This behavior leads to what economists call “rent seeking”. This means that there are civil groups, private companies or authorities, which receive income from resources, looking for getting revenues, rents or some money without providing or developing some productive activity.
Recent research shows a direct relationship between the abundance of resources and poorly run governments, poor and weak institutions or administrations led astray by special interests. This is a direct consequence of the behavior of the authorities. The authorities direct their efforts and attention to seeking to stay in power. To remain in power, the authorities use the resources at its disposal looking to catch and supply the needs of their constituents. The regime could also develop economic activities in order to create jobs and distribute them among their potential electors. The result may ultimately be a struggle between the most advantaged and disadvantaged groups, and social unrest.
For example: Loreto, a region in the northeastern Peru, has large quantities of petroleum. The extraction of petroleum is done by companies who pay taxes. A portion of these taxes are allocated to the local governments of Loreto for developing local infrastructure and public services. However, from 2010 to 2013, corruption appears to have taken root in the local government. The authorities of the local government are being investigated to determine the extent of corruption and the use of the funds they received. The supporters of the party in government have claimed that political motives are driving the enforcement efforts. Naturally, the political party out of power has taken a different view of what is going. The resulting confrontation have often taken place in the streets of the province,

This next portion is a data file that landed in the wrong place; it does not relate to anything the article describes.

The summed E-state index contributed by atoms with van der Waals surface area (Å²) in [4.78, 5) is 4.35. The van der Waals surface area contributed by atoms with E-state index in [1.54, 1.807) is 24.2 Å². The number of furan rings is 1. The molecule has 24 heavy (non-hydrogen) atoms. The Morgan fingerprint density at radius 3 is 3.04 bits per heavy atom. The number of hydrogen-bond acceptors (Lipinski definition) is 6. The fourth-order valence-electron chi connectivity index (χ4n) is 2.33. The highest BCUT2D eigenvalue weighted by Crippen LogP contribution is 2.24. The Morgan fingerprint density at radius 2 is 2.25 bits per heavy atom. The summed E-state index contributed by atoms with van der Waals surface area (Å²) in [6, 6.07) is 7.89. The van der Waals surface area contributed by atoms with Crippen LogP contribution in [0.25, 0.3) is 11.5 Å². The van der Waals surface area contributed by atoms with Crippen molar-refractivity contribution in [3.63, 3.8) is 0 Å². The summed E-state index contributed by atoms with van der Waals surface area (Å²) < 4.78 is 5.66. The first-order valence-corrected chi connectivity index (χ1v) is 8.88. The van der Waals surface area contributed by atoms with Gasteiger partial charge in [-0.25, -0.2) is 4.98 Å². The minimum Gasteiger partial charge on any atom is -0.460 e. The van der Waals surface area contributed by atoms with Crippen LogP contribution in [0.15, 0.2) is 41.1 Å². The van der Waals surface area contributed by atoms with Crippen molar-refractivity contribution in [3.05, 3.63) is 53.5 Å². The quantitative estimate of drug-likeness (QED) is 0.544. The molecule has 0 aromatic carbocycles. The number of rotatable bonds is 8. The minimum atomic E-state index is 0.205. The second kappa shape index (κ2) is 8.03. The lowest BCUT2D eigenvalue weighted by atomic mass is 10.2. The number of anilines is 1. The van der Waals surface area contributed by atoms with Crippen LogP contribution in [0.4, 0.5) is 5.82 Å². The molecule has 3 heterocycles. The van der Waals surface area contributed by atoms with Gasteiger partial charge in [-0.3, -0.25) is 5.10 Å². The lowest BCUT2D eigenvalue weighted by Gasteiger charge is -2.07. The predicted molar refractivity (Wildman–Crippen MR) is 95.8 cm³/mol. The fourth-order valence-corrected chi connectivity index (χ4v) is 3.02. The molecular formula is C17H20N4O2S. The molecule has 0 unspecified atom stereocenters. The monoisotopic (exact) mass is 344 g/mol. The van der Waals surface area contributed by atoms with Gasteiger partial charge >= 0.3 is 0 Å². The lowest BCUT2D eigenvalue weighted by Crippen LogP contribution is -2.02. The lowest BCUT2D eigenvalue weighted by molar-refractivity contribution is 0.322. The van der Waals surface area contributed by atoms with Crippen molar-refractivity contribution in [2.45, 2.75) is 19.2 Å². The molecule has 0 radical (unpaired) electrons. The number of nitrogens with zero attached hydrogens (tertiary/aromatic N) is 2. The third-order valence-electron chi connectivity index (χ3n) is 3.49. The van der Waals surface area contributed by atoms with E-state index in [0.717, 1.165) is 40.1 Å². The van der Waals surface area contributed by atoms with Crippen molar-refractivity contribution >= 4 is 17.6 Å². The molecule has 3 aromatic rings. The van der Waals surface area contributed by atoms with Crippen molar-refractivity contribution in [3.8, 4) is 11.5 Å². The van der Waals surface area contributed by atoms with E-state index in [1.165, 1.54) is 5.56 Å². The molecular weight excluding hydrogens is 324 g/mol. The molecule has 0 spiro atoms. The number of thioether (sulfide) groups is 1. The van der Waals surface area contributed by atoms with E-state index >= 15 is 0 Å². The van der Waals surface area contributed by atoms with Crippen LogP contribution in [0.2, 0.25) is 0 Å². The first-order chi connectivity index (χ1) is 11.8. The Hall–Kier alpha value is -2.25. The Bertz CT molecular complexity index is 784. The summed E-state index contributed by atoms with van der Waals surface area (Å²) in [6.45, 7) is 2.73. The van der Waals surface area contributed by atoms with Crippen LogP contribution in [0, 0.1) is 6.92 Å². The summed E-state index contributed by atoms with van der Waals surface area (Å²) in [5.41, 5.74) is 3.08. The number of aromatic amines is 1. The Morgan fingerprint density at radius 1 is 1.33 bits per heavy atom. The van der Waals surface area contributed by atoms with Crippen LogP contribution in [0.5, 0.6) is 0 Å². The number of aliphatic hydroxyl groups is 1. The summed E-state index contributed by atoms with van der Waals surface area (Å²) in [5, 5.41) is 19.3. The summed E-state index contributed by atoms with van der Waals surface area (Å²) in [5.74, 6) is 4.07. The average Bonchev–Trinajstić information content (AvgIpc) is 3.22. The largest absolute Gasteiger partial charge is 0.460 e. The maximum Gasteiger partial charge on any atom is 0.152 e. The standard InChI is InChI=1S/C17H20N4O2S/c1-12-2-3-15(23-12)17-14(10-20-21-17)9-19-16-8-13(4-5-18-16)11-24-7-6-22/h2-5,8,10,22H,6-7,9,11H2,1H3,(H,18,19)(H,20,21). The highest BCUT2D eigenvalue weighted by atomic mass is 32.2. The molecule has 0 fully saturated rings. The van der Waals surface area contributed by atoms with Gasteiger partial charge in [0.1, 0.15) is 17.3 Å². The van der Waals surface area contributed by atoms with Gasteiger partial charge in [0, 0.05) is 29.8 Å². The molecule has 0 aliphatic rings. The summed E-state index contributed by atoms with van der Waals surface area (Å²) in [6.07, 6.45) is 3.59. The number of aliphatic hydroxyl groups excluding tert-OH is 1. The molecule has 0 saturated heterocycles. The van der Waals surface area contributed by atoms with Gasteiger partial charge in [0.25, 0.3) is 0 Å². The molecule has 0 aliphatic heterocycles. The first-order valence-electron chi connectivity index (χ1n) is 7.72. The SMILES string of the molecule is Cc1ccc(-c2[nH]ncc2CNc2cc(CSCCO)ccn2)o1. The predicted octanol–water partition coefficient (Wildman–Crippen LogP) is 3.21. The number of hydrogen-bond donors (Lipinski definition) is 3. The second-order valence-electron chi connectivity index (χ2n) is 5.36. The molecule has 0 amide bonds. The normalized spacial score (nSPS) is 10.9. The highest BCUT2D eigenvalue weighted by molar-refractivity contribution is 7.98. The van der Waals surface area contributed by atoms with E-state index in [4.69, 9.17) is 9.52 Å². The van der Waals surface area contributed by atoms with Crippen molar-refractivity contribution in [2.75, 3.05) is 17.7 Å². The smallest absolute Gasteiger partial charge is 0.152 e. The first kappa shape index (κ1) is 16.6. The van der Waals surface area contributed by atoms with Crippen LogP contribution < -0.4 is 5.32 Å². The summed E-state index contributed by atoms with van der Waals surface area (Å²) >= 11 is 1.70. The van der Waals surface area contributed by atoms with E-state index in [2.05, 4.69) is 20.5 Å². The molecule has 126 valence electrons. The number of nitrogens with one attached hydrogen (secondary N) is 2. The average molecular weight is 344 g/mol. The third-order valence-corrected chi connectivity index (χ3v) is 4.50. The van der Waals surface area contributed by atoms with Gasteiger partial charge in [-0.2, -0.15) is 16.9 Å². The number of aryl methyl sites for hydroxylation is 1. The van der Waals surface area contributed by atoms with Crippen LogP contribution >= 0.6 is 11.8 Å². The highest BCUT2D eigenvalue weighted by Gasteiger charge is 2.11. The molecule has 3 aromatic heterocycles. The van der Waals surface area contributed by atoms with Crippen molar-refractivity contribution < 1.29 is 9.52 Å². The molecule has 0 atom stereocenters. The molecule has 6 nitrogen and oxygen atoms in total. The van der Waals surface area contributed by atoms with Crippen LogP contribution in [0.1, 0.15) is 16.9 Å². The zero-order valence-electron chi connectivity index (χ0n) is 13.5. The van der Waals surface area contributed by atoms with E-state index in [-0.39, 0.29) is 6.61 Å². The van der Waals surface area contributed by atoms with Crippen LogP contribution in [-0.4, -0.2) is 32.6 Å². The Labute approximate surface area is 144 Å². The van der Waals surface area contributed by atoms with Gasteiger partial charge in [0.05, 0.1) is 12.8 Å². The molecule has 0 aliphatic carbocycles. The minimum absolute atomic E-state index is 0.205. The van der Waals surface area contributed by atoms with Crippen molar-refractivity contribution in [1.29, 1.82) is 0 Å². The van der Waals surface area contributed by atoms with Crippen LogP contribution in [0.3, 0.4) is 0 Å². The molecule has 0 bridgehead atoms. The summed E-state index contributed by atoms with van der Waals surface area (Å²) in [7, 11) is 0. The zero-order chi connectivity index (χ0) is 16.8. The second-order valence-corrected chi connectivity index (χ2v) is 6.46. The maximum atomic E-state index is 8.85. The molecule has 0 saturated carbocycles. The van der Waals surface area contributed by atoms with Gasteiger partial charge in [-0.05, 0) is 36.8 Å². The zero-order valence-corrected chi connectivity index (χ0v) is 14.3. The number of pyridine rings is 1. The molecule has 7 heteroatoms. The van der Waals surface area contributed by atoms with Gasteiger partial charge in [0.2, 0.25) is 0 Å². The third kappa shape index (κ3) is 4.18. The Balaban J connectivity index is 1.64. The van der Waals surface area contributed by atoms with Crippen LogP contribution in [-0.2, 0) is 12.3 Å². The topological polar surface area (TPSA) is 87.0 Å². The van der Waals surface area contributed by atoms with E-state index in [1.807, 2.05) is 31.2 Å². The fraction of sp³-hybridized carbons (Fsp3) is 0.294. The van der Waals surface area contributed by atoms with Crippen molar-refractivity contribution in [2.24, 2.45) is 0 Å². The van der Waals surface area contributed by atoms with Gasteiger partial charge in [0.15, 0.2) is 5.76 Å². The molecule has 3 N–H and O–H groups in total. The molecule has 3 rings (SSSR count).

Studies about political institutions reveal a linkage between institutions and resource curse as a way in which poor economy performance is encouraged. One of these theories, the theory of institutions and the resource curse (Mehlum, Moene, & Torvik, Cursed by resources or institutions, 2005), tries to explain the impact of “institutional quality” (how well a government operates) in a country that has large natural resource endowments.
The theory focuses on the tension between production and forms of rent seeking. Producers may compete to gain the favor of authorities in order to get benefits from the natural resource. Government officeholders, due to their positions, have the ability to gain rents for themselves. This kind of linkage between institutions and rent seekers lead to impoverish the economy.
For example, Ancash, a region in the north of Peru, is a place that has important quantities of gold and silver. The extraction of these minerals is done by companies which pay taxes as part of its activities. A portion of these taxes are allocated to the local governments of Ancash for developing local infrastructure and public services. However, in the last year, investigators have discovered a net of corruption led by the president of the region. As a consequence, the Ancash Region has gone backwards in its economic development. Much of the local infrastructure has not been developed. The public works that have been built have been made by the companies directly related to the president of the region, or with connections to friends of the president.